“It’s More Than You Think” is the theme for this year’s National Palliative Care Week from May 23 to 29, aimed at raising awareness about the many benefits of quality palliative care.
Hakea Grove Aged Care will run an afternoon tea to celebrate the tireless efforts of palliative care professionals and volunteers.
The afternoon tea will be held in The Grove Café at 2pm on May 27 to acknowledge and thank everyone involved in palliative care for making a difference in people’s lives.
National Palliative Care Week also presents an opportunity to highlight the work of not only hundreds of palliative care specialists and nurses, but also the support provided by general practitioners, volunteers, allied health professionals, community workers and everyone who works within the palliative care sphere.
This year’s theme seeks to broaden the community’s perceptions, understanding and appreciation of palliative care, demonstrating its role in supporting the physical, emotional, spiritual and social needs of people living with a life limiting illness, their families and their care team.
People think that if a person is under palliative care, then that person is dying now, however, palliative care means looking after the symptoms of a terminal illness which could take months or even years before the end of life stage.
Palliative care is about optimising a person’s quality of life as much as possible as well as supporting the person and their family.
Hakea Grove’s Nurse Practitioner, Claire Abbott, says that as a society, we need to be more open and discuss death.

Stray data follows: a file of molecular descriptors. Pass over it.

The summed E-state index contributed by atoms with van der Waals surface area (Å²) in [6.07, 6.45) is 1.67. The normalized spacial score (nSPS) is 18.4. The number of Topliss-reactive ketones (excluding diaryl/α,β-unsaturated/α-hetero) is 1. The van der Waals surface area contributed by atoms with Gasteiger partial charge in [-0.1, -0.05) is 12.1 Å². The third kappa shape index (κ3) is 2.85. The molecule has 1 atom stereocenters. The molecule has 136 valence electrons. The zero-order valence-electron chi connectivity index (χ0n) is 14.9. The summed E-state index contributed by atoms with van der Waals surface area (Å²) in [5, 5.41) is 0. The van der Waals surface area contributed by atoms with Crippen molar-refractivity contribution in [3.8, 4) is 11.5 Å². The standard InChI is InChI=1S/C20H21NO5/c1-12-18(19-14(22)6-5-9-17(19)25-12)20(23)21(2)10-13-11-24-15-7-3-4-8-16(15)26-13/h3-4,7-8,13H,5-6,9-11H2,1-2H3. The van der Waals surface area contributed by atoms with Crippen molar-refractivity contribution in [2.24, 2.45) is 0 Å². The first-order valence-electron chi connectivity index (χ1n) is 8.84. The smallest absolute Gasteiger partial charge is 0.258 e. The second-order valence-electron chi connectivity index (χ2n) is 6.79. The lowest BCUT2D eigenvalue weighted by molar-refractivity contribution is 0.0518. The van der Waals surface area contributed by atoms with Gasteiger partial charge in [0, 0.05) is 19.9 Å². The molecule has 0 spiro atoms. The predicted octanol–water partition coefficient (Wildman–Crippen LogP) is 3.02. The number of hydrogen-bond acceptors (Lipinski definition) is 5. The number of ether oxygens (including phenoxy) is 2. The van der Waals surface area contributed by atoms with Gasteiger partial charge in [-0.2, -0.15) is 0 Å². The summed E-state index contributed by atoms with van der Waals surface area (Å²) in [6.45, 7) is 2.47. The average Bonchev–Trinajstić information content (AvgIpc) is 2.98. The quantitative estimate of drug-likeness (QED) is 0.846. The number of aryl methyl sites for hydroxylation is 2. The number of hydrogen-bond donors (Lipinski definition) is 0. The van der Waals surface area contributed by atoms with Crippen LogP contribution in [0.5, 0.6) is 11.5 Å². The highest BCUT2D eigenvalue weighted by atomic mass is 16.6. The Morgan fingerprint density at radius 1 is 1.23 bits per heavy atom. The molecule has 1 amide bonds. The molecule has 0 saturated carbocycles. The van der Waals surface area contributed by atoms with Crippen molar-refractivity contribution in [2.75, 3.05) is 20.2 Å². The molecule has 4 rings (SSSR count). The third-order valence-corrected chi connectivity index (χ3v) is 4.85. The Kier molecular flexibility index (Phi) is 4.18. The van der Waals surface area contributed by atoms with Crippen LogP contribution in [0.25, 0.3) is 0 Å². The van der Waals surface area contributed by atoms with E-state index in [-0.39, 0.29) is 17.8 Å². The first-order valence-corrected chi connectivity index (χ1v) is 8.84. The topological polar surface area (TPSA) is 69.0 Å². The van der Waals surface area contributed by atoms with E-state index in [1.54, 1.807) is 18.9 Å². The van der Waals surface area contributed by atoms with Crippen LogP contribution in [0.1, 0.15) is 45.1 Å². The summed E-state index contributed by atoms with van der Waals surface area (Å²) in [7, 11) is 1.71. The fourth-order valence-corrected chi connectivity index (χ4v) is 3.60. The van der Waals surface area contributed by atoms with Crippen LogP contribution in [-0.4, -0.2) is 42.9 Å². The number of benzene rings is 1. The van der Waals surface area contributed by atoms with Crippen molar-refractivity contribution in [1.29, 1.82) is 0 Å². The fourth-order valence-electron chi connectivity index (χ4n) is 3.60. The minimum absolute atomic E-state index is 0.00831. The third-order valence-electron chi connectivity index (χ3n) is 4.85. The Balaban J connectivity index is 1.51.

“It’s far easier to plan and help alleviate distress factors when the time comes,” she said.
Abbott has been an aged care nurse for more than 30 years, and she finds the human aspect of her work very fulfilling.
“Due to my advanced training, we can intervene where possible to try and prevent unnecessary or adverse events from happening,” she said.
“Death, like life, is individual to the person and that’s why it is important to talk to family members and health professionals and have your wishes written down, such as an Advanced Care Directive to direct the medical team about things like the level of medical intervention and whether you want to be treated.
“Palliative care workers and services have a deep understanding of the difficult situations often faced by people near the end of their life or with a life limiting illness.
“They can be instrumental in balancing a variety of perspectives and incorporating the psychological, social and spiritual wishes of residents, their families and the staff caring for them.
“They are here to help and can also offer crucial support to help loved ones and families through their time of grief and bereavement,” Abbott said.